Samsung's preemptive iPod-killers

Samsung's latest MP3 players deliver the features consumers want in a post-iPhone marketplace.

Photo of Samsung YP-P2 MP3 player.
The Samsung YP-P2 is a touch-screen video player that gets friendly with your cell phone over Bluetooth. Samsung

Samsung has just announced the release of their two most eagerly-awaited MP3 players of 2008, the YP-T10 and the YP-P2. While leaked photos of both players have been circulating this past week, few details have been announced until now. Both players are due out in September (no pricing details yet), and with the deafening buzz surrounding a possible new iPod announcement, the preemptive timing of these feature-packed players couldn't be better.


The Samsung YP-P2 is really the star of the show and looks like a well-executed answer to the shrieking demands for a phone-less iPhone. The 3-inch touch screen responds to gestures such as finger swipes and supports wide-screen 480x272 video resolution at a DVD-quality 30 frames per second using WMV9 or MPEG4 video formats. The P2 will be available in black, burgundy, and white, with either 4GB or 8GB capacities, and will support MP3, WMA, and subscription music playback. Unfortunately, it does not include a Flash memory expansion card slot. Samsung also throws in an FM tuner/recorder, a clock, a surprisingly usable text reader (see video), a voice recorder, and an image viewer. Battery life is expected to last a whopping 35 hours for music playback and 5 hours for video.

The crowning feature for both players, however, is Samsung's unprecedented Bluetooth 2.0 integration.

Bluetooth phone coupling

Both the YP-P2 and the Nano-esque YP-T10 share the ability to stream music to multiple receivers simultaneously over a wireless stereo Bluetooth 2.0 connection. While that feature alone puts these players ahead of the pack, Samsung takes the Bluetooth integration one step further by allowing users to couple the devices with most Bluetooth 2.0-enabled mobile phones. In this scenario, incoming phone calls will prompt an alert on the screen of the P2 or T10, pausing your music and offering the option of taking the call. When you accept the incoming call through the player, you can then hear the caller through your earbuds and also speak to the caller using the player's built-in microphone. A stereo Bluetooth headset can also be worked into the equation for both listening to music and taking calls wirelessly.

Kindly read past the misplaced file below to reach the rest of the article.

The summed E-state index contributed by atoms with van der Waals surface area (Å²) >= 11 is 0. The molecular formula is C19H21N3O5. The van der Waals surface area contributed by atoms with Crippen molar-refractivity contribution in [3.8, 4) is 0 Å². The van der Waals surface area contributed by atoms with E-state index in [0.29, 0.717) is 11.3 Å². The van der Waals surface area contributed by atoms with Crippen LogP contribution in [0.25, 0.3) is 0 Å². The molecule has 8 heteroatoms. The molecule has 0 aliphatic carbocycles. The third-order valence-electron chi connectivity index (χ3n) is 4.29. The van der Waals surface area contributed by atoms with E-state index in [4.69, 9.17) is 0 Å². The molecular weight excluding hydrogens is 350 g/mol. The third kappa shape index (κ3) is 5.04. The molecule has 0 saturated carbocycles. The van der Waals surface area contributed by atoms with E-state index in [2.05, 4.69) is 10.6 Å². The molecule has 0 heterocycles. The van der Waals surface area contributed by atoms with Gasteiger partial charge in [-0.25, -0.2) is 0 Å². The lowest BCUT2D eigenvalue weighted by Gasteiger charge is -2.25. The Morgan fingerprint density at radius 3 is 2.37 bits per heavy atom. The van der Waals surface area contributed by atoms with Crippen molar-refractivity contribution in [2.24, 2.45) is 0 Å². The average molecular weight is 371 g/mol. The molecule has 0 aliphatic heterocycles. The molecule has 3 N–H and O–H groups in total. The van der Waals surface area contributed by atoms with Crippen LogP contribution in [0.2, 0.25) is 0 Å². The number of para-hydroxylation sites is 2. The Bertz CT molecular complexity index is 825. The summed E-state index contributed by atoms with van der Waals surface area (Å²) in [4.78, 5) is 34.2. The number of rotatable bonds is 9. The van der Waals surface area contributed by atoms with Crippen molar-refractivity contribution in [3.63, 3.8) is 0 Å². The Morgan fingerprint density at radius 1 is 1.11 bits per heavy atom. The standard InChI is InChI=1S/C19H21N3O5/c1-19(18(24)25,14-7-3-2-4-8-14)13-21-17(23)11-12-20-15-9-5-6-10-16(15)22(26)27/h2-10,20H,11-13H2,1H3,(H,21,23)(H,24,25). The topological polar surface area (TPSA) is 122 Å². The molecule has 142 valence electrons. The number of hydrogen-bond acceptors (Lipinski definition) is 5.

This integration opens up a lot of convenient possibilities for people juggling both their mobile phone and their MP3 player while exercising or driving. It remains to be seen whether call quality and reliability of the Bluetooth connection holds up, but with Samsung holding a solid share of the mobile phone market, our expectations are pretty high.


Photo of Samsung YP-T10 MP3 player.
The Samsung YP-T10 lets users personalize their menu interface with Flash animation skins. Samsung

Samsung's evolution of the highly rated YP-T9 looks to be a very fun Nano-like player that hopefully carries on the T9's reputation for excellent sound quality. The player will only be available with a 4GB capacity (again, no expansion port) in either black, white, or purple. The 2-inch QVGA screen supports 320x240 WMV9 or MPEG4 video playback and impressively includes most of the features found on the P2: FM radio/recorder; image viewer; voice recorder; clock; text reader; and support for MP3, WMA, and subscription music playback. Unlike the P2, the T10 uses an illuminated direction pad controller instead of touch-screen interface. To its credit, however, the T10's menu interface can be radically customized using downloadable Flash animation skins. Battery life for both the T10 is rated at 30 hours for music playback and 4 hours for video.

The video below walks through the touch-screen graphic user interface for the Samsung P2. Note the ability to use swiping gestures to skip between videos and movies, as well as the multiple eye-candy music visualizers. This really looks like one of the first post-iPhone MP3 players to step up to the challenge of creating a smart and richly designed, touch-screen user interface.